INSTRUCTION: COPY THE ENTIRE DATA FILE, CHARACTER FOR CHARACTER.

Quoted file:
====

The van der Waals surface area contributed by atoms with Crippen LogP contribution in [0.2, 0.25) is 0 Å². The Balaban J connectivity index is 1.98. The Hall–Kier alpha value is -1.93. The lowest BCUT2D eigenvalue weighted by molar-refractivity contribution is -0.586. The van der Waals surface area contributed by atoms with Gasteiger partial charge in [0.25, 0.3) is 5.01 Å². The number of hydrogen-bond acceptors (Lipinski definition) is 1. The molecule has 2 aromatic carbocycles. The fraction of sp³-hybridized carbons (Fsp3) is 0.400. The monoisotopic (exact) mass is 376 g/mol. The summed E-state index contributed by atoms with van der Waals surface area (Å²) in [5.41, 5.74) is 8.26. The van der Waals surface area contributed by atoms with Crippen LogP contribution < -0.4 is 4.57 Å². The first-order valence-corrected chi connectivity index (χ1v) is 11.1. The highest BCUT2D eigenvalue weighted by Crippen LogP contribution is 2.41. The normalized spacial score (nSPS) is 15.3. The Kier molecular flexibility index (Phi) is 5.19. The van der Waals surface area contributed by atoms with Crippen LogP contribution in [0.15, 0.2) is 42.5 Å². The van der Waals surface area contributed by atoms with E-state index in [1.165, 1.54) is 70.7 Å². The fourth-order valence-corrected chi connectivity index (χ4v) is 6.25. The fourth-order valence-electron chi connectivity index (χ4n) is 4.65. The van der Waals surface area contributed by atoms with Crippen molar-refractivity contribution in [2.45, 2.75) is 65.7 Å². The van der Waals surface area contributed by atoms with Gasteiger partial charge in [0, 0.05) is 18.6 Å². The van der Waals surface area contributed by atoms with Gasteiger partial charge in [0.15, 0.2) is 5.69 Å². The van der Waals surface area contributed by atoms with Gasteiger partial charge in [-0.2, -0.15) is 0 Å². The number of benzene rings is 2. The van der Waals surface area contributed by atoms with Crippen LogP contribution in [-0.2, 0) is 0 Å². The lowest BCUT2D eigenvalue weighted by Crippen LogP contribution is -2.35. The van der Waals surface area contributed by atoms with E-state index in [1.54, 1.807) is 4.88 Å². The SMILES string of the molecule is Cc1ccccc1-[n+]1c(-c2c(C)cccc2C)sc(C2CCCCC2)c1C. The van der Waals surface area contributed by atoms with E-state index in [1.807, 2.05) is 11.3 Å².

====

The van der Waals surface area contributed by atoms with Crippen LogP contribution in [0.2, 0.25) is 0 Å². The Balaban J connectivity index is 1.98. The Hall–Kier alpha value is -1.93. The lowest BCUT2D eigenvalue weighted by molar-refractivity contribution is -0.586. The van der Waals surface area contributed by atoms with Gasteiger partial charge in [0.25, 0.3) is 5.01 Å². The number of hydrogen-bond acceptors (Lipinski definition) is 1. The molecule has 2 aromatic carbocycles. The fraction of sp³-hybridized carbons (Fsp3) is 0.400. The monoisotopic (exact) mass is 376 g/mol. The summed E-state index contributed by atoms with van der Waals surface area (Å²) in [5.41, 5.74) is 8.26. The van der Waals surface area contributed by atoms with Crippen LogP contribution < -0.4 is 4.57 Å². The first-order valence-corrected chi connectivity index (χ1v) is 11.1. The highest BCUT2D eigenvalue weighted by Crippen LogP contribution is 2.41. The normalized spacial score (nSPS) is 15.3. The Kier molecular flexibility index (Phi) is 5.19. The van der Waals surface area contributed by atoms with Crippen LogP contribution in [0.15, 0.2) is 42.5 Å². The van der Waals surface area contributed by atoms with E-state index in [1.165, 1.54) is 70.7 Å². The fourth-order valence-corrected chi connectivity index (χ4v) is 6.25. The fourth-order valence-electron chi connectivity index (χ4n) is 4.65. The van der Waals surface area contributed by atoms with Crippen molar-refractivity contribution in [2.45, 2.75) is 65.7 Å². The van der Waals surface area contributed by atoms with Gasteiger partial charge in [0, 0.05) is 18.6 Å². The van der Waals surface area contributed by atoms with Gasteiger partial charge in [0.15, 0.2) is 5.69 Å². The van der Waals surface area contributed by atoms with Gasteiger partial charge in [-0.2, -0.15) is 0 Å². The number of benzene rings is 2. The van der Waals surface area contributed by atoms with Crippen LogP contribution in [-0.2, 0) is 0 Å². The lowest BCUT2D eigenvalue weighted by Crippen LogP contribution is -2.35. The van der Waals surface area contributed by atoms with E-state index in [1.54, 1.807) is 4.88 Å². The SMILES string of the molecule is Cc1ccccc1-[n+]1c(-c2c(C)cccc2C)sc(C2CCCCC2)c1C. The van der Waals surface area contributed by atoms with E-state index in [1.807, 2.05) is 11.3 Å².